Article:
Research of the ‘Hogeschool van Amsterdam’ (2019) shows that in 2018 the average Dutch consumer had 173 clothing items in his wardrobe, of which 50 items had not been worn in the past year. Annually the Dutch consumer buys 46 items, and disposes 40 items. What about the effect of these growing ‘clothing mountains’ on employees who produce ‘fast fashion’ clothing? The past decade, the Dutch garment and textile industry has paid increasing attention to the effects of the industry on the environment, labour conditions and human rights. This thesis researches the question ‘to what extent and how do Dutch NGOs influence the advancement of women’s rights in CSR processes. This question has been researched via a case study, focusing on NGO influence in advancing women’s rights in the Sustainable Garment and Textile Agreement. This research primarily serves as an investigation of NGO influence and their role as emerging CSR actor in light of the evolving political CSR discourse: a multi-stakeholder process of CSR. Second, it explores how numerous NGOs approach the advancement of women’s rights. To do so, a conceptual model was created based on conditioning factors, NGO strategies and influence factors, deriving from prior research. The overall findings confirm that NGOs are of high influence in the advancement of women’s rights in CSR and assert influence by performing predominantly symbolic strategies. Although several structural power resources constrain NGOs in their efforts, their knowledge of specific issues and access to local networks empowers them to assert influence. This research can add several findings to the existing literature. First, NGOs are effectively adapting to their role as an actor in CSR issues, and have maximum leverage when they make use of strategic collaboration with other NGOs. Secondly, the collaboration between NGOs and private firms to combat CSR issues is intensifying increasingly. Firms and NGOs have become more prone to work close together and assertively contest issues in production- and supply chains. However, this finding should be put in perspective as signatory companies are often small and medium enterprises, and not large multinationals. A last significant finding is that NGOs oftentimes integrate the advancement of women’s rights with other CSR priorities like earning a living wage, creating freedom of association and actions against child labour. These are more inclusive priorities and improvement on these issues also leads to better women’s rights. These findings can be used to further explore political CSR and the importance of NGOs as CSR actors. The findings on the added value of NGO involvement and how they frame women’s rights can also be taken into account while developing future IRBC Agreements.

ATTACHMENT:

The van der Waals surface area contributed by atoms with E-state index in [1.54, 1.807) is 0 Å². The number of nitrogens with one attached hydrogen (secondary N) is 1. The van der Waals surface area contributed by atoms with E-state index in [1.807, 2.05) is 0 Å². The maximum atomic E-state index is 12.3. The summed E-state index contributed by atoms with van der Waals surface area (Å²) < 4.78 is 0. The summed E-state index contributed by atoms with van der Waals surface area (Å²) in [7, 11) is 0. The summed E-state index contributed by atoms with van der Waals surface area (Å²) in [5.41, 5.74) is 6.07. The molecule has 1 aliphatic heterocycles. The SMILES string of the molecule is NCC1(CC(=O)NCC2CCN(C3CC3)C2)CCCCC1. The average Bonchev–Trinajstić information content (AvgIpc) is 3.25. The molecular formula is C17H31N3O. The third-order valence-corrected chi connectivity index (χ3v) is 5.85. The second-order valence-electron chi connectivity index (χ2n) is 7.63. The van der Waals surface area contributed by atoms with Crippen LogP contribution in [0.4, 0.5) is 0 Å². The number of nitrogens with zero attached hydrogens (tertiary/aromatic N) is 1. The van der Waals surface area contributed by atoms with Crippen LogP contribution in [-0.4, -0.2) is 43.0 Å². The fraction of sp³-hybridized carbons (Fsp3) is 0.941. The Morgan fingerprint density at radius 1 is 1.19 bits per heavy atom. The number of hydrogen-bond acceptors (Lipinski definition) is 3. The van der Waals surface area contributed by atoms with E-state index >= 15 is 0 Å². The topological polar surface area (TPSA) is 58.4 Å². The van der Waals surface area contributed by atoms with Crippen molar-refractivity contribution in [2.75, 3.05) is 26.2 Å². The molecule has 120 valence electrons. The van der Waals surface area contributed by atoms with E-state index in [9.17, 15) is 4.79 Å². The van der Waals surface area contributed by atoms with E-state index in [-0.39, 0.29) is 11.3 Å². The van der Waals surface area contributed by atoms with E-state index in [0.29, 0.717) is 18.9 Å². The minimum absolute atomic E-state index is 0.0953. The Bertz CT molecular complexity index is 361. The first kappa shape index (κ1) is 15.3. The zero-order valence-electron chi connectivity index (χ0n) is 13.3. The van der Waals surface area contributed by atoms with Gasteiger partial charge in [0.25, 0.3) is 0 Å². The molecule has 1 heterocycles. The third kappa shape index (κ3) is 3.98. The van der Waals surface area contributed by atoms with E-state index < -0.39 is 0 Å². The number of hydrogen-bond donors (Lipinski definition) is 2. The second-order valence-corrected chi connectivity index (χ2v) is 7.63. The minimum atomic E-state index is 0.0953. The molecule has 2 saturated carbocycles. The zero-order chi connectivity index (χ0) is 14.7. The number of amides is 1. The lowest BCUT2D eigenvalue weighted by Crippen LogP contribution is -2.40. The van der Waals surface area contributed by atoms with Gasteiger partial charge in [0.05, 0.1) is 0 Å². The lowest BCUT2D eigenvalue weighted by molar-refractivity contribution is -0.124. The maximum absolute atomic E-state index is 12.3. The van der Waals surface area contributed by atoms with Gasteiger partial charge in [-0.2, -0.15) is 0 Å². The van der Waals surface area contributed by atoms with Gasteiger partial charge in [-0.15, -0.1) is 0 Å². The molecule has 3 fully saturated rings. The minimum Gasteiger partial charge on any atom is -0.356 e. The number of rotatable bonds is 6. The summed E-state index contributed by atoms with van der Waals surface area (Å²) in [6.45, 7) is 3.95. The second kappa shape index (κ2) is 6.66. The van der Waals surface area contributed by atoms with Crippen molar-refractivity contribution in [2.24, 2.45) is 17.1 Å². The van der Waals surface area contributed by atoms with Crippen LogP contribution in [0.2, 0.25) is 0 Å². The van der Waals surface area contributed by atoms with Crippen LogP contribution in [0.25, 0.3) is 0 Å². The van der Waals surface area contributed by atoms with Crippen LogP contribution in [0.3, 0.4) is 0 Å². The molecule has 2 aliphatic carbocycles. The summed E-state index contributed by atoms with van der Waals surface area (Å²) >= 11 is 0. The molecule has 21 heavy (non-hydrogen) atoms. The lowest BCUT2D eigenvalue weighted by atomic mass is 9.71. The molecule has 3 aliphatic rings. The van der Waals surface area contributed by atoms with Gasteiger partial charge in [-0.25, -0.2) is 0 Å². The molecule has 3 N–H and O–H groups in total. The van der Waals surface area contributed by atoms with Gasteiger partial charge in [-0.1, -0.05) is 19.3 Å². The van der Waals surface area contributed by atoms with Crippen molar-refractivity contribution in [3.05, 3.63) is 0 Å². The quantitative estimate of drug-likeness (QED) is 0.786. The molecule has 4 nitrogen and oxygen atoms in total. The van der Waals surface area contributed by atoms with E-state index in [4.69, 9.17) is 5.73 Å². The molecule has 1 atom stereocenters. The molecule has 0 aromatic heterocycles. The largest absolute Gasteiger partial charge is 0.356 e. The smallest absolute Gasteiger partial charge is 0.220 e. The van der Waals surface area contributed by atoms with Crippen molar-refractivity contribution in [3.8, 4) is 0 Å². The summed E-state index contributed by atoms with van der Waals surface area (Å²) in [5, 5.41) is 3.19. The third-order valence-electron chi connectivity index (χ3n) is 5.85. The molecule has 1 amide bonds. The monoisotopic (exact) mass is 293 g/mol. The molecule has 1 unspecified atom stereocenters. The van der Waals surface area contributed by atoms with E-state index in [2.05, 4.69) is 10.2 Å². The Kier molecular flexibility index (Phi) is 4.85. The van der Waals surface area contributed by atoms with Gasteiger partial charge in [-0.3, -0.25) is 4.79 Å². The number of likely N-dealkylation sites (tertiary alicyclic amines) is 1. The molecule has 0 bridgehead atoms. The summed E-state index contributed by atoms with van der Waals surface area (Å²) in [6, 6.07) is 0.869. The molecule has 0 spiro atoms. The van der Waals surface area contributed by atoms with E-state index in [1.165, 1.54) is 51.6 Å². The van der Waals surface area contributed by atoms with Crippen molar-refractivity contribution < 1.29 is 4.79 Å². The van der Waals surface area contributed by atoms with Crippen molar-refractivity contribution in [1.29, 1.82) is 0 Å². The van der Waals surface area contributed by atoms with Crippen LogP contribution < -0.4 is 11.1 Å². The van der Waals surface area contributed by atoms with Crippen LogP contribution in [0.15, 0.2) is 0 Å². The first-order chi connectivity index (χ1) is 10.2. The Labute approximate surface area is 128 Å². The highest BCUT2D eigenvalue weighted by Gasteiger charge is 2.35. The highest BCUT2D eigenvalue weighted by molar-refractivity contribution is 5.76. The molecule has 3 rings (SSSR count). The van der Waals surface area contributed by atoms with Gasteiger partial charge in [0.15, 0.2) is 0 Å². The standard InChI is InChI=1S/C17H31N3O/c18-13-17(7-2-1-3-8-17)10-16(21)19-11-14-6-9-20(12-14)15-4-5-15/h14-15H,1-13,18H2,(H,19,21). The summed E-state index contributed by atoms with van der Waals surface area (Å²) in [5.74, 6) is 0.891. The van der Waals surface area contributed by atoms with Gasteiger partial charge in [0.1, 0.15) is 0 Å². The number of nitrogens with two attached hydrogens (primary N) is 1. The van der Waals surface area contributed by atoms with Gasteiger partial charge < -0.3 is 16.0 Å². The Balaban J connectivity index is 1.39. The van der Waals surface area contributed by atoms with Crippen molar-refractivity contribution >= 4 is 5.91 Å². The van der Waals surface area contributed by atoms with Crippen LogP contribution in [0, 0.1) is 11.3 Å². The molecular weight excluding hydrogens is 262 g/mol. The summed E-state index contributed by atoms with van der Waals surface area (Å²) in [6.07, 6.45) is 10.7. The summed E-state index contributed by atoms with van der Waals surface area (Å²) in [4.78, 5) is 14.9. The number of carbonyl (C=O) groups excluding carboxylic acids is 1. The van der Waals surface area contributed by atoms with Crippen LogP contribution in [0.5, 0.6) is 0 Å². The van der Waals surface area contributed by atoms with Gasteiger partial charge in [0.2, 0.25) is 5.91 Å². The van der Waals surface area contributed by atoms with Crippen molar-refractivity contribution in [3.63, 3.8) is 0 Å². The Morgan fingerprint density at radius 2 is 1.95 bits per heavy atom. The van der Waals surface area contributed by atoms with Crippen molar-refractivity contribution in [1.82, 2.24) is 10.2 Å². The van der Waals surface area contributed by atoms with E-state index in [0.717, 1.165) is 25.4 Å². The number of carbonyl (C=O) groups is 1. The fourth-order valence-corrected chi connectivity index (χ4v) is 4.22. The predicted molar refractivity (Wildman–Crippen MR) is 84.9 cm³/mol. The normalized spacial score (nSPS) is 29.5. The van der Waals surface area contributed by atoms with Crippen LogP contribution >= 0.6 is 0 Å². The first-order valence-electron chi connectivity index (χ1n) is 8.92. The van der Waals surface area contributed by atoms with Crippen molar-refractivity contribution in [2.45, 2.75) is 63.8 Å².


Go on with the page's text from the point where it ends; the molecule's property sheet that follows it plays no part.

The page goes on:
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Thesis Advisor Prof.dr. A.G. Dijkstra, Dr. K. Stapelbroek
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Series Public Administration
Strolenberg, Anna. (2020, February 18). NGO influence on womens's rights. Public Administration. Retrieved from